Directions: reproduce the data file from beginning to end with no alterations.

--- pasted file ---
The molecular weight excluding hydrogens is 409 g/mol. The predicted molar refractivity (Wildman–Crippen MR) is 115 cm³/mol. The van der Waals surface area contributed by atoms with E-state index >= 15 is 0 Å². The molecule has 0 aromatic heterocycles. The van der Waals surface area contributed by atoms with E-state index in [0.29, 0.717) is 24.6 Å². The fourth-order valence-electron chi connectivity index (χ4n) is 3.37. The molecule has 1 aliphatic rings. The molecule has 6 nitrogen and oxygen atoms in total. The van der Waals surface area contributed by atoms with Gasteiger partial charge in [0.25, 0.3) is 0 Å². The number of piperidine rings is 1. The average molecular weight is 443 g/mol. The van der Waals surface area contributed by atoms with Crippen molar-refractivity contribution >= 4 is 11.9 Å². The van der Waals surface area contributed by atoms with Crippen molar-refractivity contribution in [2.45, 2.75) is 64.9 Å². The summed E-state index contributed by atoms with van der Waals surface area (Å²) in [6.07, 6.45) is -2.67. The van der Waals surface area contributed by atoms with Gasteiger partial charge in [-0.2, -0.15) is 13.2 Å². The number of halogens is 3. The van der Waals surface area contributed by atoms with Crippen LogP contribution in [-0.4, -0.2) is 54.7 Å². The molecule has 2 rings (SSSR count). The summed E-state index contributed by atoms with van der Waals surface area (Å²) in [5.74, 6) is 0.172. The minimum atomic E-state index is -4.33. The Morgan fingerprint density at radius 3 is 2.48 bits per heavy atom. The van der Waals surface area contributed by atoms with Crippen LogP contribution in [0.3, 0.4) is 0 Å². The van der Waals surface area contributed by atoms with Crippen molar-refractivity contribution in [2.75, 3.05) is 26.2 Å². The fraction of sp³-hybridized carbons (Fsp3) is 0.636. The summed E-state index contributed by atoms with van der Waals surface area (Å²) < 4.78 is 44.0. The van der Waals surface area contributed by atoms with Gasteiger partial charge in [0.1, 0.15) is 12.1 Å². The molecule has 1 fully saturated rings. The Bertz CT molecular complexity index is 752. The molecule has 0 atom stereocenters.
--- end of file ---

The molecular weight excluding hydrogens is 409 g/mol. The predicted molar refractivity (Wildman–Crippen MR) is 115 cm³/mol. The van der Waals surface area contributed by atoms with E-state index >= 15 is 0 Å². The molecule has 0 aromatic heterocycles. The van der Waals surface area contributed by atoms with E-state index in [0.29, 0.717) is 24.6 Å². The fourth-order valence-electron chi connectivity index (χ4n) is 3.37. The molecule has 1 aliphatic rings. The molecule has 6 nitrogen and oxygen atoms in total. The van der Waals surface area contributed by atoms with Gasteiger partial charge in [0.25, 0.3) is 0 Å². The number of piperidine rings is 1. The average molecular weight is 443 g/mol. The van der Waals surface area contributed by atoms with Crippen molar-refractivity contribution >= 4 is 11.9 Å². The van der Waals surface area contributed by atoms with Crippen molar-refractivity contribution in [2.45, 2.75) is 64.9 Å². The summed E-state index contributed by atoms with van der Waals surface area (Å²) in [6.07, 6.45) is -2.67. The van der Waals surface area contributed by atoms with Gasteiger partial charge in [-0.2, -0.15) is 13.2 Å². The number of halogens is 3. The van der Waals surface area contributed by atoms with Crippen LogP contribution in [-0.4, -0.2) is 54.7 Å². The molecule has 2 rings (SSSR count). The summed E-state index contributed by atoms with van der Waals surface area (Å²) in [5.74, 6) is 0.172. The minimum atomic E-state index is -4.33. The Morgan fingerprint density at radius 3 is 2.48 bits per heavy atom. The van der Waals surface area contributed by atoms with Crippen LogP contribution in [0.3, 0.4) is 0 Å². The van der Waals surface area contributed by atoms with Crippen molar-refractivity contribution in [2.75, 3.05) is 26.2 Å². The fraction of sp³-hybridized carbons (Fsp3) is 0.636. The summed E-state index contributed by atoms with van der Waals surface area (Å²) < 4.78 is 44.0. The van der Waals surface area contributed by atoms with Gasteiger partial charge in [0.1, 0.15) is 12.1 Å². The molecule has 1 fully saturated rings. The Bertz CT molecular complexity index is 752. The molecule has 0 atom stereocenters.